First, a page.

Converting a Tuya power plug to ESPHome device

I wanted to add some power consumption measures to my Openhab installation. But as for now, the majority of my installation relies on 433 Mhz devices and I did not found RFlink compatible ones that could send power consumption. By seing “Tuya Wifi” power plug on Aliexpress, I wanted to try one. Of course, these kind of device is “vendor locked”… unless you open it and flash an alternative firmware.

In fact, there are a lot of similar models but they may house different microcontrollers : esp (32 / 8266), beken (bkxxx, blxxx), Realtec (rtlxxx), etc. The exact chip can usualy be identified with a quick search on the internet, and I discovered several opensource alternative firmwares. Each one support a limited set of microcontrollers (OpenBK7231T, Tasmota, libretiny, etc.).

Opening the device

Note that the model I ordered had no specific brand, and may not be available anymore. In general, they are pretty easy to open with a pair of pliers by just pulling a bit the plastic.

There is only one skrew that maintains the PCB (at the botton of the photo). I just removed it and the board was then easily removable.

The important mention was “T102_V1.1”. A google search brung me to the documentation of this microcontroller which is a Realtek RTL8710BN:

Preparing for ESPHome

According to the documentation, here is the required pins :

I soldered some dupond cables directly to the chip as it can be flashed in place:

To be able to flash the microcrontroller, it has to be put in “download mode”. This is triggered by putting TX2 to ground, powering on then releasing TX2 from ground.

This mode allows to get informations, dump the firmware or upload a firmware via the DEBUG UART port (TX2 / RX2).

Like the documentation advices, I used a FT232RL usb to serial adapter because the other ones I have did not pass the initial handshake (timeout).

Before trying to flash ESPHome, which is the only opensource available alternative, I wanted to test the connection and backup the original firmware. To do so I installed libchiptool via python’s PIP tool.

With this tool installed, I checked if the communication was working correctly:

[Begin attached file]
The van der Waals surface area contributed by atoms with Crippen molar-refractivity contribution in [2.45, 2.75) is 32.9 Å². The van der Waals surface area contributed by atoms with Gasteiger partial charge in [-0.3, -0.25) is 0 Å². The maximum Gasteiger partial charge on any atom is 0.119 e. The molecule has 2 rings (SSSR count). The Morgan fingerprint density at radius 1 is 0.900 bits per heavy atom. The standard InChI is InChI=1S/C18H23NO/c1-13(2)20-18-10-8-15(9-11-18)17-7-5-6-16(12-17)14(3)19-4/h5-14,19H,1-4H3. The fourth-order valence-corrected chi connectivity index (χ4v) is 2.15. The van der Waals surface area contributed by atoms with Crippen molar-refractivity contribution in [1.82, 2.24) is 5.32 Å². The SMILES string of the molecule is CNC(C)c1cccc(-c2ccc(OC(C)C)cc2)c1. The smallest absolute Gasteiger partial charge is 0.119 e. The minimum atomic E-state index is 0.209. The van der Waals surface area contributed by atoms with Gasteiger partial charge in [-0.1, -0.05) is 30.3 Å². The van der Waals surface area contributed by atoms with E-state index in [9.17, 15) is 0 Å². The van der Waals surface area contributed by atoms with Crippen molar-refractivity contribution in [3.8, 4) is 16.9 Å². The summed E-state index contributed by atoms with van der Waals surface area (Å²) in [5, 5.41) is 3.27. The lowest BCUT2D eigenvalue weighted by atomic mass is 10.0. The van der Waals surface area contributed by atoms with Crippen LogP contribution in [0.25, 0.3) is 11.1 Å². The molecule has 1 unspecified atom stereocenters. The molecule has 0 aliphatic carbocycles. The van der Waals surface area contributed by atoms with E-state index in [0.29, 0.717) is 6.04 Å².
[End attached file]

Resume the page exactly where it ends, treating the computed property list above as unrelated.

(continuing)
Then I dumped the original firmware:

Flashing ESPHome

Despite ESPhome recommendation is to install from git, I prefered to use python’s PIP to do so.

Then I created a configuration file for the device and followed the instructions.
Board type is rtl87xx and board id is t102-v1.1

With the Yaml file, I compiled ESPhome firmware for the device :

And finaly uploaded this firmware to the device, using the same trick as for dumping (TX2 to ground, power on, then release)

Here is the output I got :

At this time a reset (unplug / replug) and voila ! The smartplug was running ESPHome.
However, it just connected to the Wifi and was not reporting nor doing anything because the ESPHome Yaml file was just containing the bare minimum. EspHome need to know how to read sensors and how to drive the relay with GPIOs.

Chance is that someone actually documented a very similar device from another brand. In fact they are the same, so I used a similar YAML file to compile a new firmware and uploaded it.

Unfortunately, the boot process stop complaining that “Change interrupts not supported”. This is a known issue that have been reported, but there is a workaround :

After the wiring_irq.c file modified as stated in the issue’s comments, the device booted correctly. Note that MQTT is not yet implemented for RTL87XX.

Integration with OpenHab

This is the easiest part as an EspHome binding already exists. So In order to use this Esphome driven smartplug I just did the following in Openhab:

  • Installl the “ESPHome Binding for the native API”
  • Add a thing and choose the ESPHome Binding
  • Choose the “Add manually” option by selecting “ESPHome Device”
  • Enter the hostname eg. “smartplug.local.lan” and the API password from the YAML file

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